I pop cinnamon Altoids
In my mouth at the stop sign
before your house.
In three minutes it will taste like alcohol
or maybe the memory of that time I got drunk
on fireball after learning
that you hit on my friend
when we were not actually together,
when we were nothing.
We are still nothing
but even more than nothing now
and I bite the Altoid between
my teeth, feeling it burn the soft tissue
of my cheek as I turn:
into your driveway,
the key in your lock,
the deadbolt behind me.
I take off my shoes and climb into your bed.
We have always been nothing, I think.
Cinnamon-flavored saliva stings
the back of my throat and I remember
the sting of wanting all of your somethings,
but not knowing how to be around you,
not knowing how to be what you wanted
of me. Now, I am exactly that girl,
but not exactly your girl.
I hear the shower door slip in its track.
We will always be nothing
in the existential sense
but in the sense, too, of this void
we live in, this space where we lay,
this little box we keep handy
and in the sense that we are solid, sweet, necessary
but the moment mouths touch
we begin to melt, to dissolve.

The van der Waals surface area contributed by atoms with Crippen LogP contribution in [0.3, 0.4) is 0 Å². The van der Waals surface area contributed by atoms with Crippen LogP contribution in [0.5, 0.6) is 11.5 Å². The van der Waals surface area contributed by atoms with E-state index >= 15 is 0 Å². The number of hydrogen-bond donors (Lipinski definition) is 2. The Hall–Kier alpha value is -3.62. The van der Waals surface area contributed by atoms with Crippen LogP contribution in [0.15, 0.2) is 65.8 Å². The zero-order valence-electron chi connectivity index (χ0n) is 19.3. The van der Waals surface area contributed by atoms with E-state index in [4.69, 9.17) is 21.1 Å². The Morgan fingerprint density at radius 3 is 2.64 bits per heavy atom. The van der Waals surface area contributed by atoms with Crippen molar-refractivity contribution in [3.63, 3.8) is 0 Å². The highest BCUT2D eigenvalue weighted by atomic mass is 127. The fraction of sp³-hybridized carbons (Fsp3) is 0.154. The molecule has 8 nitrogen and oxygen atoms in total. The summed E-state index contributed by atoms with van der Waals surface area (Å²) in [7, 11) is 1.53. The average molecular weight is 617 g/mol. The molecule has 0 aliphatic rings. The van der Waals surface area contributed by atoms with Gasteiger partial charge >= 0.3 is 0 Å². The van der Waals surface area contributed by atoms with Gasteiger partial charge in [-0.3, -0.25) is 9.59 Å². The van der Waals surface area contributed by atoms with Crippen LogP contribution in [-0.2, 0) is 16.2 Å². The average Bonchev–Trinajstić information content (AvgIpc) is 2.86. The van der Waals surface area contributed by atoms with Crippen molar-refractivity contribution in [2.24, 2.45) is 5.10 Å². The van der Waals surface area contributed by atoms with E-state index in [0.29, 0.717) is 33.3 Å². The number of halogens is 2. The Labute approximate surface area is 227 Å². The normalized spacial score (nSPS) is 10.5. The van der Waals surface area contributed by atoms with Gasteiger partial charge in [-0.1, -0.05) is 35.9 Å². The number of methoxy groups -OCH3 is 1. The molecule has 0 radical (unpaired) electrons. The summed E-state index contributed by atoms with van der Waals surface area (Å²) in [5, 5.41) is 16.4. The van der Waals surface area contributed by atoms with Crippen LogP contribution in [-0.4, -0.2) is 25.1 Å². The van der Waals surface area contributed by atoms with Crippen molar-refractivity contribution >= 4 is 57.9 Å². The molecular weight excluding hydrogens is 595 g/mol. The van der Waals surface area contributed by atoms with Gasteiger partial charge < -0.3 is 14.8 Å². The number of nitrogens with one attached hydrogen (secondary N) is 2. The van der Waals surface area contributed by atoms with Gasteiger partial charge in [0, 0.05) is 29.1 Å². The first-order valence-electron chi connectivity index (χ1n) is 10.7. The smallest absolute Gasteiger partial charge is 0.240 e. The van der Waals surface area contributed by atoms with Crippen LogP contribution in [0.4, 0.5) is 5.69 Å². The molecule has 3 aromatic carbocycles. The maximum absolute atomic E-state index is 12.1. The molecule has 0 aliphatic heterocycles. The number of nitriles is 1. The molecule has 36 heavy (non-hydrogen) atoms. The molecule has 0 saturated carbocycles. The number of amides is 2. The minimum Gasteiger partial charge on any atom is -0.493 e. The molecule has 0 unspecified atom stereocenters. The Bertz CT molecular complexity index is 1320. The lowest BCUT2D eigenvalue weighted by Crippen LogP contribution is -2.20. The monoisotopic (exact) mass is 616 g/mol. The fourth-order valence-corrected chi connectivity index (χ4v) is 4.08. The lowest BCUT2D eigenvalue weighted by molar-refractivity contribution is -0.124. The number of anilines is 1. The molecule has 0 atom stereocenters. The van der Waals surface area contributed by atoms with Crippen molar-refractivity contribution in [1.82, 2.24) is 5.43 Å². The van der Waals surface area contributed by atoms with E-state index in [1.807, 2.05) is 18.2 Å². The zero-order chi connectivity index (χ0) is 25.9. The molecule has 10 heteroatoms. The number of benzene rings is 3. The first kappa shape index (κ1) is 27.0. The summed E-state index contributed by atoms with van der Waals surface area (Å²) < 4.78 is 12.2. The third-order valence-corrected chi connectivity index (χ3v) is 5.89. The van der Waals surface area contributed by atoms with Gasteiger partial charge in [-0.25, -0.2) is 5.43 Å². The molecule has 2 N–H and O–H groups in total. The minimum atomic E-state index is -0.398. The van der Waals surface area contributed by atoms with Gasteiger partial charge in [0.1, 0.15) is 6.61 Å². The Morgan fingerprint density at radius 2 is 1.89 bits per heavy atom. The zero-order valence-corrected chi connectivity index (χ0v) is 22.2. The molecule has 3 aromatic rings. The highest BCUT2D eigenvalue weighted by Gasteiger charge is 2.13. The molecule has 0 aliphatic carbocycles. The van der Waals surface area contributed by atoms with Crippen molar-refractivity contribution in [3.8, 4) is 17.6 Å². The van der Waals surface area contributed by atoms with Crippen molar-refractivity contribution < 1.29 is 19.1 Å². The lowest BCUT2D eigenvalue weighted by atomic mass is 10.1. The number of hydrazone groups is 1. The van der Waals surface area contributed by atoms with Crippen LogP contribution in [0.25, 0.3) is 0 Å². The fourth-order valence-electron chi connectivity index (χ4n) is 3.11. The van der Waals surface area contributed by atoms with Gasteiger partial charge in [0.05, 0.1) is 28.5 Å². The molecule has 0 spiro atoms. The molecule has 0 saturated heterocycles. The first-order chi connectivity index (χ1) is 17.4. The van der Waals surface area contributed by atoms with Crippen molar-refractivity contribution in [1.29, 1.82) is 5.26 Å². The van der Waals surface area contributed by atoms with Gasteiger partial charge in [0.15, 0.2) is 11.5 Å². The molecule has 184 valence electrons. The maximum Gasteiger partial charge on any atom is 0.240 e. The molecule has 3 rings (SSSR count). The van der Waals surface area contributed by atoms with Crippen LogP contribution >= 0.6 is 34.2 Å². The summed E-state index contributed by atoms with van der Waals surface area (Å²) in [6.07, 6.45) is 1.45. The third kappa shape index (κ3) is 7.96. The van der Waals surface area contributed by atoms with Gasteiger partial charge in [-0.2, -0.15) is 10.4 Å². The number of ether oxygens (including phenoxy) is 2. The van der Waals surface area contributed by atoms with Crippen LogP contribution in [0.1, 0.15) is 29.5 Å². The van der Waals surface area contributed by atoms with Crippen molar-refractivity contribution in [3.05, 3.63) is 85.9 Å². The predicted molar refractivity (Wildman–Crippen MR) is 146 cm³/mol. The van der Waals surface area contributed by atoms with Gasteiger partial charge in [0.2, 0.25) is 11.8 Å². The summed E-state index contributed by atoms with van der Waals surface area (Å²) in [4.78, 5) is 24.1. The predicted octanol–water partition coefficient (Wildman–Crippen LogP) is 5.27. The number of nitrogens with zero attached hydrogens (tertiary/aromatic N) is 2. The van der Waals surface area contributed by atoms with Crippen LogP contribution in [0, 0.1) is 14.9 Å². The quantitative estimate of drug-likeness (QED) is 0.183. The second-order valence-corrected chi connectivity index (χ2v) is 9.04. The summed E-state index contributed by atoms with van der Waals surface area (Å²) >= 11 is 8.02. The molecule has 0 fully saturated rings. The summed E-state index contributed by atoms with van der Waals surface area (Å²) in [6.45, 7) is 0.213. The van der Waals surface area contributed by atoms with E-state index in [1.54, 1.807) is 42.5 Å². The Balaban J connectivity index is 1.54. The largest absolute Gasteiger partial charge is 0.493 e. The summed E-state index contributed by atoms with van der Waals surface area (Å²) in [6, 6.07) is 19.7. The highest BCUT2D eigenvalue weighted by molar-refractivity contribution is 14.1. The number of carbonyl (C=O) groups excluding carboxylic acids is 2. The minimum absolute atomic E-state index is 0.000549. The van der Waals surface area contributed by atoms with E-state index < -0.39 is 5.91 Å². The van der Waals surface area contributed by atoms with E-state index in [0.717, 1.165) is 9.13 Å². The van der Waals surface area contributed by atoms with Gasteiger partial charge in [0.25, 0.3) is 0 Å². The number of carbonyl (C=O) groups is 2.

Girl On Top
this is the most vulnerable
I will ever feel:
my knees pressed tight
against your thighs.
it is no power position;
I can look nowhere else
but in your watered-down
this is feigned intimacy: my hands
on your chest, searching
for a support they will
your fingertips resting between ribs
drawing yourself in
to what feels like home but
how is it that you are
still in charge,
even when I have you
Isabella’s “official” bio will tell you that she listen to a whole bunch of 90’s alternative, that she hate poetry rules and writes a lot about sex and anxiety. It’ll tell you, too, that she lives in Michigan and has a chapbook coming in January from Finishing Line Press. You can find a whole lot of that information on her website, and her social media pages.